Can Pemex Handle New Oil Reserves in Mexico?

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Aug. 15 (Bloomberg) -- “Foreign Affairs” Editor Gideon Rose and Bloomberg’s Olivia Sterns examine Mexico opening up energy reserves to big oil companies. They speak with Tom Keene and Adam Johnson on "Bloomberg Surveillance.” (Source: Bloomberg)

A 38-year-old kid at a harvard business school as turning the mexican state on its head.

He is the new ceo of pemex.

Fascinating being a former oil trader myself.

I think this is a really cool story.

Here is a company that is nearly -- has had a nearly 80 year monopoly on mexican energy.

Schoolchildren celebrate the nationalization of the oil industry.

This is very emotional.

The only reason it has been happening is because the president provided the support for it to happen.

He has tapped this 38-year-old emilio lozoya, who is a very much member of the new guard, he is a young global leader from the world economic forum.

He has the task of transforming the state monopoly into a competitive entity.

What did he say?

How is he going to do it?

He is going to get money from foreign companies.

Most importantly, the changes in the laws allow us for the first time to partner with companies that will bring three elements to the table that will allow us to increase our production rate.

Number one is technology.

Number two is financial capital.

Number three is human capital.

They lack the funding, they lacked the expertise.

He is very confident that they can be competitive because the cost of production per barrel is $20. 20 books.

That is incredible.

-- 20 bucks.

That is incredible.

Who are they teaming up with?

How do they find them?

He was very coy about it.

He would not name names.

He would not publicly reveal it.

They are in talks with chevron.

They have had hundreds of approaches.

Nearly all of the oil majors.

When it comes to reform, they are doing everything right.

I hope the market ultimately rewards them and the benefit of that.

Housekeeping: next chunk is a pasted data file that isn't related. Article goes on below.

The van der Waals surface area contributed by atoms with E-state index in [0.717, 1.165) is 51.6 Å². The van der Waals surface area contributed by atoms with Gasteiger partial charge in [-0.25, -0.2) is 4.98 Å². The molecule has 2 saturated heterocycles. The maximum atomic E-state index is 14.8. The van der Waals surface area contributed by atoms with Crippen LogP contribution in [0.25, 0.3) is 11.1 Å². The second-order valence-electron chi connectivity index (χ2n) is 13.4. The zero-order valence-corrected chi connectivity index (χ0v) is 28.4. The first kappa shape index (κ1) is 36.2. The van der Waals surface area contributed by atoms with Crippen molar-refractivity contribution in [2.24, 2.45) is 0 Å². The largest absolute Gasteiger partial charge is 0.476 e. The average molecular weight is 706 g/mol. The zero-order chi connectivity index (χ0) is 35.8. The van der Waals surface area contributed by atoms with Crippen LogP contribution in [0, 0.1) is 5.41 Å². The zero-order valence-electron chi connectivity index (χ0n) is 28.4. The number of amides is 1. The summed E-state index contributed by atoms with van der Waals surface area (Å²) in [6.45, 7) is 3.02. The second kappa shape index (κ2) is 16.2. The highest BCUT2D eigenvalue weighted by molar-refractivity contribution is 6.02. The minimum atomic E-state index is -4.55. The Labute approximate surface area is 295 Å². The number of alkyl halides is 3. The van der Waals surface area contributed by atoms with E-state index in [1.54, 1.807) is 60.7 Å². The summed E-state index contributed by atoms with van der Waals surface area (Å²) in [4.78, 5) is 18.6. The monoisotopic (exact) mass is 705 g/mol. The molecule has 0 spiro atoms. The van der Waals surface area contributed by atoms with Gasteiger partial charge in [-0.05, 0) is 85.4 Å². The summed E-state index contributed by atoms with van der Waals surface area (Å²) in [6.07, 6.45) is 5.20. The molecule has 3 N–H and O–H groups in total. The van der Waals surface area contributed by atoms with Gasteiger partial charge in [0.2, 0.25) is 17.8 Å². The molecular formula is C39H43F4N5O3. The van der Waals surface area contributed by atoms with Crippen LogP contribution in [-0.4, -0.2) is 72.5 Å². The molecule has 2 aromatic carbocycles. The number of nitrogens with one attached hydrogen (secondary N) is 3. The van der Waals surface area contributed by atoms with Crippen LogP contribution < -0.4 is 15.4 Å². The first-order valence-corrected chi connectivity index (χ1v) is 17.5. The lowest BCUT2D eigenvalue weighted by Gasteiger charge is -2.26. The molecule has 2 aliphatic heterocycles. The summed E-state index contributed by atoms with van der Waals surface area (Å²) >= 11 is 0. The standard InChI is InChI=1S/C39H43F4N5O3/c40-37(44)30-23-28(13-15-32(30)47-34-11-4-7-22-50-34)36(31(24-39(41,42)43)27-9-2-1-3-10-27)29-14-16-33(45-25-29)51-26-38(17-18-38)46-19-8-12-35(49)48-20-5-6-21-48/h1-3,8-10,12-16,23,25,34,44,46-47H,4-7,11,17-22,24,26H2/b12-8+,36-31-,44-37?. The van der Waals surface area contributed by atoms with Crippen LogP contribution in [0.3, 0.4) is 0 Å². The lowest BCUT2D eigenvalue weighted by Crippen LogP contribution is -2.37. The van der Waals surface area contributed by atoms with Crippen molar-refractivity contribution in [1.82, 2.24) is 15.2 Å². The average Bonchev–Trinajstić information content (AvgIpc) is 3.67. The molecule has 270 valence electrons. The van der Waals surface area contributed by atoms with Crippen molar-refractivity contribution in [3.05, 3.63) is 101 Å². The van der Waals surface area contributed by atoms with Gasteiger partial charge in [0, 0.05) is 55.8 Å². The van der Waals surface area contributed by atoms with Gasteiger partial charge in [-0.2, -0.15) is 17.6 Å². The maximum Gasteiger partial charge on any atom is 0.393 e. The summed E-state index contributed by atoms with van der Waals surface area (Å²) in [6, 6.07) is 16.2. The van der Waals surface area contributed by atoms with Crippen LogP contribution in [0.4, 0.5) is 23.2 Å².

If you are an international technocrat and you want to get your country moving over the long-term, this is what you would do.

You would do what mexico is doing over the last couple of years.

It would be a great success story.

To get back to what i was saying about who he is going to partner with, chevron has been publicly disclosed.

We have mou's with all of the major international oil companies, not just chevron.

The majors are interested mostly to invest in the deep waters of the gulf of mexico.

Pemex has had a 53%-60 4% -- 64% exploratory success rate.

But we did not necessarily have the expertise to develop those projects and bring them into production.

They are probably most excited about digging offshore.

The american side of the gulf, mexico, everybody has been digging in and dropping holes.

On the mexican side, it has been completely unexplored.

They are also excited about the prospects of shale.

The trouble is that they do not have the same land rights as many countries outside the u.s. and you need a lot of water to develop the shale.

The fascinating subtext here -- everybody in the world wants that u.s. expertise, from the nigerians to the russians.

Is that the most effective lever ultimately and foreign policy?

Using big business?

It is and you can also deny it.

When you are seeing with ukraine and russia is that our response to a geopolitical strike is to remove our economic carrots and to deny them access and they'll reward for good behavior should be to have access to our technology, expertise, finance, and so forth.

He is a tough man to nail down.

He is a tough man to nail down.

It all started when we had these tragic headlines about the children at the border.

I was doing research into what the immigration flows are doing.

I saw that people are not really crossing the border to come into the south of the u.s. looking for work because the mexican economy is picking up and that is thanks to the reforms under

This text has been automatically generated. It may not be 100% accurate.

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